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Nov. 19, 1946.
R. ROBEY
2,411,466
LADY’S SKIRT HANGER
Filed May 24, 1944
lNVENTOR
Ralph Kobey
ATTORNEYS
‘
44-3?
2,411,466
Patented Nov. 19, 1946
UNITED STATES PATENT OFFICE
2,411,46é’
LADY’S ‘SKIRT HANGER
Ralph Robey, New York, N. Y.
Application May 24, 1944, Serial No. 537,112
5 Claims. (01. 223-95‘)
1
vItis among the objects of the present invention
to provide a lady’s skirt hanger of simple, rugged
and inexpensive construction devoid of hinging
or clamping elements, but of universal applica
tion for hanging skirts of various sizes evenly,
securely and without slippage, yet without pos
sibility of mutilating the skirt fabric.
In the accompanying drawing in which are
shown one or more of various possible embodi
lugs l2 and I3 into the skirt band S so that the
sharply curved and stressed spring metal strip
it] causes the lugs to stretch or tense the skirt
band, securely and resiliently to hold the skirt
in place.
The rigid lugs l2 and i3 ?rmly anchor the '
embedded extremities and stiffen the end'portions
of the strip that are exposed beyond the lugs.
Accordingly, the lengths of strip l? near the lugs
I2 and I3 are bent but slightly even under rela
tively sharp bowing of the strip It]. By reason of
such stiffening of the end portions of strip iii,
15 the lugs l2 and i3 cannot toe inward under the
metal strip and out of engagement with the skirt
band but will be sprung almost directly apart,
properly to stretch the skirt band accommodated
thereon. Likewise, by reason of the symmetry of
20 the construction, the midsection of the strip it
is not deformed materially under the stress im
posed upon the strip Iii in use, so that there is
10
ments of the several features of the invention,
Fig. 1 is a perspective view of one embodiment
of the invention, shown in normal position and
also indicating in dot and dash lines the relation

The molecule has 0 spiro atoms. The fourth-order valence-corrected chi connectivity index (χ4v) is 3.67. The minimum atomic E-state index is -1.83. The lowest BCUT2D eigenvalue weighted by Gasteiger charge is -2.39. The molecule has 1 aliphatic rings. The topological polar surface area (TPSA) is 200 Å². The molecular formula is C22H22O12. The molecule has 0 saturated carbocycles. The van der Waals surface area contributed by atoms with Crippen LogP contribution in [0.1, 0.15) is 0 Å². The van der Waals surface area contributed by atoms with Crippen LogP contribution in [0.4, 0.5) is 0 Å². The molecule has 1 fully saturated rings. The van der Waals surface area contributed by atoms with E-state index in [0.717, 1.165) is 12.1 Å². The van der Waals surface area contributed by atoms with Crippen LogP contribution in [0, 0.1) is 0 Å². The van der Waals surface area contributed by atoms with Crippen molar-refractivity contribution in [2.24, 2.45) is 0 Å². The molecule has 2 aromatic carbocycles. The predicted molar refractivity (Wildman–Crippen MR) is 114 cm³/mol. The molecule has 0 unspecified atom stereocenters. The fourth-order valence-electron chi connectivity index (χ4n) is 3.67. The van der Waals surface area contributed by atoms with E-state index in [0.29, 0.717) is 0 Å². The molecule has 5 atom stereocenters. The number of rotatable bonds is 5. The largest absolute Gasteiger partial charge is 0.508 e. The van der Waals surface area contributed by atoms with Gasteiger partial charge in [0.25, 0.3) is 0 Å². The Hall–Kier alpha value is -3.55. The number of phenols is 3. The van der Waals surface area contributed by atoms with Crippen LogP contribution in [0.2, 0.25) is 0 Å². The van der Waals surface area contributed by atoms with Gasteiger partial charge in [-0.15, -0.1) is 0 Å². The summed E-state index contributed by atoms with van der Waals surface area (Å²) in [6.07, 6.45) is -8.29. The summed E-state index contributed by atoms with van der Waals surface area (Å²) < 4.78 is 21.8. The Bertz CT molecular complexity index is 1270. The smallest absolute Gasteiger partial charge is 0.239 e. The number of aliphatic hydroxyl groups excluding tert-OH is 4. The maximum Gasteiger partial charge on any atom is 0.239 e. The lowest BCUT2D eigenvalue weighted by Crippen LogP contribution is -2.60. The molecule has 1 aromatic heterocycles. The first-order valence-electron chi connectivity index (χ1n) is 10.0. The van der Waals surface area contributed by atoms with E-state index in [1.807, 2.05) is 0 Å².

of the parts when introduced into a skirt band,
Fig. 2 is a longitudinal sectional view of one
end of the hanger taken on line 2-—2 of Fig. 1,
Fig. 3 is a perspective view of an alternative
embodiment of skirt hanger,
2
As will be apparent from Fig. l the skirt hanger
strip is readily ?exed by hand to introduce its
‘
Fig. 4 is a side elevation of said skirt hanger
when in use,
Fig. 5 is a detail View in longitudinal cross
section on line 5-—5 of Fig. 3., and
’
Fig. 6 is a view similar to Fig. 5 of a modi?ca
tion.
no tendency to loosen or break off the hook I I as
might occur were the strip sharply bent at its
hook mounting middle. The main ?exure in
Referring now to Fig. l of the drawing, the 25 stressing the strip for insertion thereof into a skirt
hanger comprises a strip In of spring metal, de
band is thus at the regions between sections A and
sirably of spring steel, which may be of relatively
B as indicated in the dot and dash line position
thin band stock of width in the order of 3/5 inch
in Fig. 1.
and which, as shown in Fig. 1, has a normal set
The skirt band is stretched effectively between
.30
on a single continuous arc of large radius.
the curved portions of the two lugs 12 and i3 and
Rigidly secured to the midsection of the strip,
there is therefore avoided the undesired wrinkling
desirably by welding or riveting, is the hanger
of the skirt band that is frequently incurred
hook H. To the ends of the spring metal strip
where the latter is hung under compression.
ID are rigidly secured rigid lugs l2 and I3, de
The
corrugations l5 eifectively engage and stretch
sirably of wood, which serve to engage and hold 35 the skirt band into which they are introduced, so
the skirt band. The attachment of the spring
that a very substantial tug 0n the skirt would
metal strip to the lugs may be by any suitable
be required to pull it off the hanger. Shoulders
means, but preferably the ends of. the strip are
20 on flange l9 serve as stops for horizontally
?rmly and frictionally embedded in said lugs as
and evenly positioning the skirt band and avoid
shown at M in Fig. 2, and they may alternatively 40 ing any skew or oblique stress thereon.
or in addition to such friction bond be secured
In the use of the embodiment just described,
by one or more cross-pins shown in full lines
were the skirt, especially one of small waist band,
at M’.
to be pulled off the hanger and the stress upon
The lugs present a curved surface at the outer‘
45 the spring metal strip l0 thus suddenly released,
or convex side of the strip by which the skirt
the hanger might snap out of control and startle
band is engaged and stretched. To enhance the
the user. To guard against this contingency and
holding effectiveness of its curved surface the
for other advantages to be pointed out below, the
lug is transversely corrugated at I5‘ as shown.
embodiment of Figs. 3 and 4 has been devised.
The ribs or corrugations desirably present rela
Here loops or cross-pins 2| rigid with and desir
50
tively sharp upper edges it, each rib being cylin
ably countersunk each in a well 22 in. the desir
drical as at I‘! adjacent said edge and tapering
ably ?at inner face 23 of the corresponding lug